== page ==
An Introduction to Mythology
Page: 77"This second group contains a large number of myths, many of them exceedingly beautiful and, so far as they are known, highly pleasing to cultivated people. Unfortunately few of these myths have been given to the world yet, for the sole and simple reason that comparatively few have been collected from the Indians."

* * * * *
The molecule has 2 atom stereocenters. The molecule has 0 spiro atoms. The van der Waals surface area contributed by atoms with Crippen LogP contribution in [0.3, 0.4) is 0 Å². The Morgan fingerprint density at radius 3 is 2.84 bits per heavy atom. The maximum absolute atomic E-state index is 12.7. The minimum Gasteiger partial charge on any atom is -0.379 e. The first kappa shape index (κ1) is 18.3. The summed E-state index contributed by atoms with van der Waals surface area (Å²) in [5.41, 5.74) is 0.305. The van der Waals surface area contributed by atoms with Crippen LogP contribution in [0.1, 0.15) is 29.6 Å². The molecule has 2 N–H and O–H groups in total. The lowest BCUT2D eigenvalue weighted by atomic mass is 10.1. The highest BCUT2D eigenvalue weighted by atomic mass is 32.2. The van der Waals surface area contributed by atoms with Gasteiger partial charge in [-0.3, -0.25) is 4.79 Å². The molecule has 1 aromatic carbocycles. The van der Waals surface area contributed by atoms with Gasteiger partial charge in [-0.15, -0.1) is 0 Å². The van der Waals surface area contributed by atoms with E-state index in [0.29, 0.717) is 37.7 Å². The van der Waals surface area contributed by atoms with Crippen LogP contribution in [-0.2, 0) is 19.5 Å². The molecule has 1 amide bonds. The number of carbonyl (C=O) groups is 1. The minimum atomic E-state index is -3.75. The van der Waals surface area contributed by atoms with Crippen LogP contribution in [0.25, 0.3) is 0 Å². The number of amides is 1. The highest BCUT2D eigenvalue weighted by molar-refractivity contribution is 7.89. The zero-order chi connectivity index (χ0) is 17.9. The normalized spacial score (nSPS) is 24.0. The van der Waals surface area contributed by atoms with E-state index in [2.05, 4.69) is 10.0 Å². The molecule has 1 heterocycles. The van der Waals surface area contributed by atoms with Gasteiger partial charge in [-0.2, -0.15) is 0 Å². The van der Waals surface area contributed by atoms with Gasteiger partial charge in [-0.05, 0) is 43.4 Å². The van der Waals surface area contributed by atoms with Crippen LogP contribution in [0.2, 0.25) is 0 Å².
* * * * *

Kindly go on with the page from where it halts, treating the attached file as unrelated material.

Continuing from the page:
Many and diverse indeed are the tales regarding creation current among the red men of America; but, notwithstanding their variety, they possess a fundamental likeness to each other whether they hail from the pampas of Argentina or the region of the Great Lakes. Among the North American Indian myths we find the animal creator strongly in evidence. Thus among the Algonquin Indians we have the Creator Michabo or Manibozho, the Great Hare, who through philological confusion (the likeness of the words for 'light' and 'rabbit') has changed his original status of sun-god for that of an animal deity. While hunting he observed his dogs disappear in the waters of a mighty lake. He himself entered the waters, which suddenly overflowed and submerged 'the world.' The god dispatched a raven to discover a piece of earth, but it returned. Another was equally unlucky, whereupon Manibozho sent out a musk-rat, which returned with a sufficiency of earth to recreate the terrestrial sphere. Marrying the musk-rat, he peopled the world.